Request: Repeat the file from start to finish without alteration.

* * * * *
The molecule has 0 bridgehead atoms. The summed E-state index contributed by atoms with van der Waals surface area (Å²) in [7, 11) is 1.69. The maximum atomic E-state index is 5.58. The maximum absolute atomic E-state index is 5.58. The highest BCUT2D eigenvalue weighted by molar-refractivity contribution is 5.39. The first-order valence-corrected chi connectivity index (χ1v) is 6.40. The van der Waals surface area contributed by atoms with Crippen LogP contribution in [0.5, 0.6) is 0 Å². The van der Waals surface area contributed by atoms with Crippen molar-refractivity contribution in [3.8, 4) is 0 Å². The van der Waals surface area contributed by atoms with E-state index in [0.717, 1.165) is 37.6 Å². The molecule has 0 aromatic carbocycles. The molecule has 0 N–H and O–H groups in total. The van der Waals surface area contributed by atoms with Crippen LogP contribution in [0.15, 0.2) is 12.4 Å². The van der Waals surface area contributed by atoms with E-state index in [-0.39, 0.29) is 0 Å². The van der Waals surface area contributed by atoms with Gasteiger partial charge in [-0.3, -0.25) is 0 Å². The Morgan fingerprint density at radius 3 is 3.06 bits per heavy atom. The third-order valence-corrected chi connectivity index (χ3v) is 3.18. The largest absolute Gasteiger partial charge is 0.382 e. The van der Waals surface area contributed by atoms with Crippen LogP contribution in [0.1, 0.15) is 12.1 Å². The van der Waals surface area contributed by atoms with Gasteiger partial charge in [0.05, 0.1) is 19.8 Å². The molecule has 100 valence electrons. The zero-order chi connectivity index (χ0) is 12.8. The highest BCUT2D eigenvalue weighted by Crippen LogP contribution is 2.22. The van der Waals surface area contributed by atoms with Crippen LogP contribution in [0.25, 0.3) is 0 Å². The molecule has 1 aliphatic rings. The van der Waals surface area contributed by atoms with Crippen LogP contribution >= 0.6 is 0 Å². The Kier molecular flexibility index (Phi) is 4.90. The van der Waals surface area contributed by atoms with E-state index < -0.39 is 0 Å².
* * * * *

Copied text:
The molecule has 0 bridgehead atoms. The summed E-state index contributed by atoms with van der Waals surface area (Å²) in [7, 11) is 1.69. The maximum atomic E-state index is 5.58. The maximum absolute atomic E-state index is 5.58. The highest BCUT2D eigenvalue weighted by molar-refractivity contribution is 5.39. The first-order valence-corrected chi connectivity index (χ1v) is 6.40. The van der Waals surface area contributed by atoms with Crippen LogP contribution in [0.5, 0.6) is 0 Å². The van der Waals surface area contributed by atoms with Crippen molar-refractivity contribution in [3.8, 4) is 0 Å². The van der Waals surface area contributed by atoms with E-state index in [0.717, 1.165) is 37.6 Å². The molecule has 0 aromatic carbocycles. The molecule has 0 N–H and O–H groups in total. The van der Waals surface area contributed by atoms with Crippen LogP contribution in [0.15, 0.2) is 12.4 Å². The van der Waals surface area contributed by atoms with E-state index in [-0.39, 0.29) is 0 Å². The van der Waals surface area contributed by atoms with Gasteiger partial charge in [-0.3, -0.25) is 0 Å². The Morgan fingerprint density at radius 3 is 3.06 bits per heavy atom. The third-order valence-corrected chi connectivity index (χ3v) is 3.18. The largest absolute Gasteiger partial charge is 0.382 e. The van der Waals surface area contributed by atoms with Crippen LogP contribution in [0.1, 0.15) is 12.1 Å². The van der Waals surface area contributed by atoms with Gasteiger partial charge in [0.05, 0.1) is 19.8 Å². The molecule has 100 valence electrons. The zero-order chi connectivity index (χ0) is 12.8. The highest BCUT2D eigenvalue weighted by Crippen LogP contribution is 2.22. The van der Waals surface area contributed by atoms with Crippen LogP contribution in [0.25, 0.3) is 0 Å². The molecule has 1 aliphatic rings. The van der Waals surface area contributed by atoms with Crippen LogP contribution >= 0.6 is 0 Å². The Kier molecular flexibility index (Phi) is 4.90. The van der Waals surface area contributed by atoms with E-state index < -0.39 is 0 Å².